In association with the brilliant Rock N’ Roll Book Club, I’ll be holding an official UK launch and signing for Small Victories: The True Story of Faith No More on Wednesday, 14 November in the iconic Dublin Castle venue in Camden, London.
I grew up listening to RTE 2FM, which was then pretty much Ireland’s only music radio station. The station has always found room for alternative music in its schedule, and now Dan Hegarty expertly mans the late-night slot previously occupied by Dave Fanning.
So I was delighted to get the chance to speak about Faith No More and Small Victories to Dan on last Sunday’s show.
You can listen to the the interview and two Faith No More tracks here.
“Harte’s work probes every cranny and crevice with the zeal of a hungry aye-aye looking for grubs…Small Victories delivers the goods on musical insights and in-fights.”
“A fascinating insight into one of the greatest bands ever to capture – and perhaps fracture – the public imagination.”
“Harte’s prose manages to describe the music as well as the delicate and challenging writing process that brought five very different egos together to create the quintessential Faith No More sound. Despite the band’s penchant for pissing off audiences (and each other), Harte recounts just how driven the band were for success and how that drive often conflicted with their need to be artistically true to themselves. Where a band like the Replacements acted out to satisfy some deep-seated need to sabotage themselves, Harte asserts Faith No More acted out to stave off boredom.”
“Small Victories is a joy to read. Faith No More has an impossibly complex history and a habit of deliberately obfuscating the truth, and Harte has managed to streamline all of it into a cohesive and compelling narrative.”
“Harte’s narrative is so engaging, one does not want the band’s tale to end. For the Faith No More enthusiast, there is much to dig into here. But perhaps more tellingly and to the book’s great credit, even the Faith No More newbie will be entranced and enrapt by the tale.”
“Harte, the curator behind Faith No More 2.0, infuses a collection of interviews with band members, managers, and key figures. These first-hand testimonies are cunningly interwoven with an empirical narrative that serves as an encyclopedia for every triumph and struggle the band has faced.”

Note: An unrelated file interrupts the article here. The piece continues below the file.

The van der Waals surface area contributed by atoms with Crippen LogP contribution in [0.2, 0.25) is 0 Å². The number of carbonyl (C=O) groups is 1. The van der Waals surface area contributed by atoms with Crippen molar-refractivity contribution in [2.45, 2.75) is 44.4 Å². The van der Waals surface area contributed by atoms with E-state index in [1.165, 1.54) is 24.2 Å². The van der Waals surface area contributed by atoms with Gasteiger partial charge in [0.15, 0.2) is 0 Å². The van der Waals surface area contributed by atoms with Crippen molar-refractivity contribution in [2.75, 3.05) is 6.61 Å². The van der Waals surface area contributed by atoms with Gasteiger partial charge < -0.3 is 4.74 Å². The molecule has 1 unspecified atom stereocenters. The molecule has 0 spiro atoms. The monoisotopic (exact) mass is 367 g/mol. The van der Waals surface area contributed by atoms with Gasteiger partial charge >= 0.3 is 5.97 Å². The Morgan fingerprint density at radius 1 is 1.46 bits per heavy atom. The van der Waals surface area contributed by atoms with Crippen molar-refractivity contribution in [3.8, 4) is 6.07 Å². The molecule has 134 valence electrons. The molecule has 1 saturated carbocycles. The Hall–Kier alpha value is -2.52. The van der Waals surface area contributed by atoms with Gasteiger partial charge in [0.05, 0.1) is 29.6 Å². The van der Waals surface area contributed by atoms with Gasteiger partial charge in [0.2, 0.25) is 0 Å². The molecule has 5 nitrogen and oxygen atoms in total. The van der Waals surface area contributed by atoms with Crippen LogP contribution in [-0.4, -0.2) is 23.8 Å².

The launch of Small Victories: The True Story of Faith No More in Dublin last Friday was a resounding success.
Over 50 people showed up to hear author Adrian Harte and Faith No More drummer Mike Bordin wax lyrical on the book and all things Faith No More at the well-appointed Gutter Bookshop.
Harte said: “Small Victories is so named because Faith No More were a band who were both more successful than they should have been – and less successful than they could have been.”
He added: “When I started the book in April 2017, the first email I received said, “I have noticed talk about you taking on our story in a book. I wanted to reach out and offer my help in any way you’d deem useful. Who knows what that would be, or where it would lead?” That mail was from Mike Bordin, and it led us here, to Dublin, and to this book. Thanks Mike for all your help and for being here tonight.”
Mike Bordin said: “This is not a book; this is the book. My take on it is this, if there is going to be a book made and a book we can trust, then this is going to be the book. We are not going to do this again, this is the book.”
The question and answer session was ably compered by Joe Sullivan, who set the tone for the evening with an introductory speech, which touched upon growing up (with me) in Ballybay in Ireland, and he explained how important rock and metal music and Faith No More was.
Special thanks from me to Joe, and also to Emmet McAviney for photographs, Paul Dunne for poster and postcard design, and Bob from the Gutter Bookshop for putting on such a wonderful event. Thanks also to all those who attended, who bought books, and who waited patiently to get their books signed by Mike and me.